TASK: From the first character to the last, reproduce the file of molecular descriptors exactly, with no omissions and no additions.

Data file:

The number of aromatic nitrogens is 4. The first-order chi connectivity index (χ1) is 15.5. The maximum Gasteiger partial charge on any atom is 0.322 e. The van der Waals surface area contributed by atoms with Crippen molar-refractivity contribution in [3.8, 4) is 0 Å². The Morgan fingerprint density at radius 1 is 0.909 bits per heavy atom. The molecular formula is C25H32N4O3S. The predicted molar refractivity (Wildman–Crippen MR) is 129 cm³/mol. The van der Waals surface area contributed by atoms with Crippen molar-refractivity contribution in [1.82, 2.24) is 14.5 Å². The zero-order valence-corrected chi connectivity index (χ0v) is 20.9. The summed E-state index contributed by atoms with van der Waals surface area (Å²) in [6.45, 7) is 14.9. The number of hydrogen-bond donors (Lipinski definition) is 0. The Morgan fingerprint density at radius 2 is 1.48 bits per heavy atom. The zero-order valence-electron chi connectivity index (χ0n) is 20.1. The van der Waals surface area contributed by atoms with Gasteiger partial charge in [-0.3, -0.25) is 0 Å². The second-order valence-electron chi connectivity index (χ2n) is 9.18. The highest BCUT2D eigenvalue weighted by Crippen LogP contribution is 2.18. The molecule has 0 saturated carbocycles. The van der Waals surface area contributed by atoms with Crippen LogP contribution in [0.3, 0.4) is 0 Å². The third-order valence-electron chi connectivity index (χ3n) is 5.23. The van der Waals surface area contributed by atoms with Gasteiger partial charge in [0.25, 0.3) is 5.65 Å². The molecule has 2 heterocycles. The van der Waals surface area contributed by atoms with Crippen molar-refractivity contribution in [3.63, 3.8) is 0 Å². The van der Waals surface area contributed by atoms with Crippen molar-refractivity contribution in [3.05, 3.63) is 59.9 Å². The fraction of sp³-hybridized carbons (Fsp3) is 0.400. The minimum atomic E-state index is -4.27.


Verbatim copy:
The number of aromatic nitrogens is 4. The first-order chi connectivity index (χ1) is 15.5. The maximum Gasteiger partial charge on any atom is 0.322 e. The van der Waals surface area contributed by atoms with Crippen molar-refractivity contribution in [3.8, 4) is 0 Å². The Morgan fingerprint density at radius 1 is 0.909 bits per heavy atom. The molecular formula is C25H32N4O3S. The predicted molar refractivity (Wildman–Crippen MR) is 129 cm³/mol. The van der Waals surface area contributed by atoms with Crippen molar-refractivity contribution in [1.82, 2.24) is 14.5 Å². The zero-order valence-corrected chi connectivity index (χ0v) is 20.9. The summed E-state index contributed by atoms with van der Waals surface area (Å²) in [6.45, 7) is 14.9. The number of hydrogen-bond donors (Lipinski definition) is 0. The Morgan fingerprint density at radius 2 is 1.48 bits per heavy atom. The zero-order valence-electron chi connectivity index (χ0n) is 20.1. The van der Waals surface area contributed by atoms with Gasteiger partial charge in [-0.3, -0.25) is 0 Å². The second-order valence-electron chi connectivity index (χ2n) is 9.18. The highest BCUT2D eigenvalue weighted by Crippen LogP contribution is 2.18. The molecule has 0 saturated carbocycles. The van der Waals surface area contributed by atoms with Crippen LogP contribution in [0.3, 0.4) is 0 Å². The third-order valence-electron chi connectivity index (χ3n) is 5.23. The van der Waals surface area contributed by atoms with Gasteiger partial charge in [0.25, 0.3) is 5.65 Å². The molecule has 2 heterocycles. The van der Waals surface area contributed by atoms with Crippen molar-refractivity contribution in [3.63, 3.8) is 0 Å². The van der Waals surface area contributed by atoms with Crippen molar-refractivity contribution in [3.05, 3.63) is 59.9 Å². The fraction of sp³-hybridized carbons (Fsp3) is 0.400. The minimum atomic E-state index is -4.27.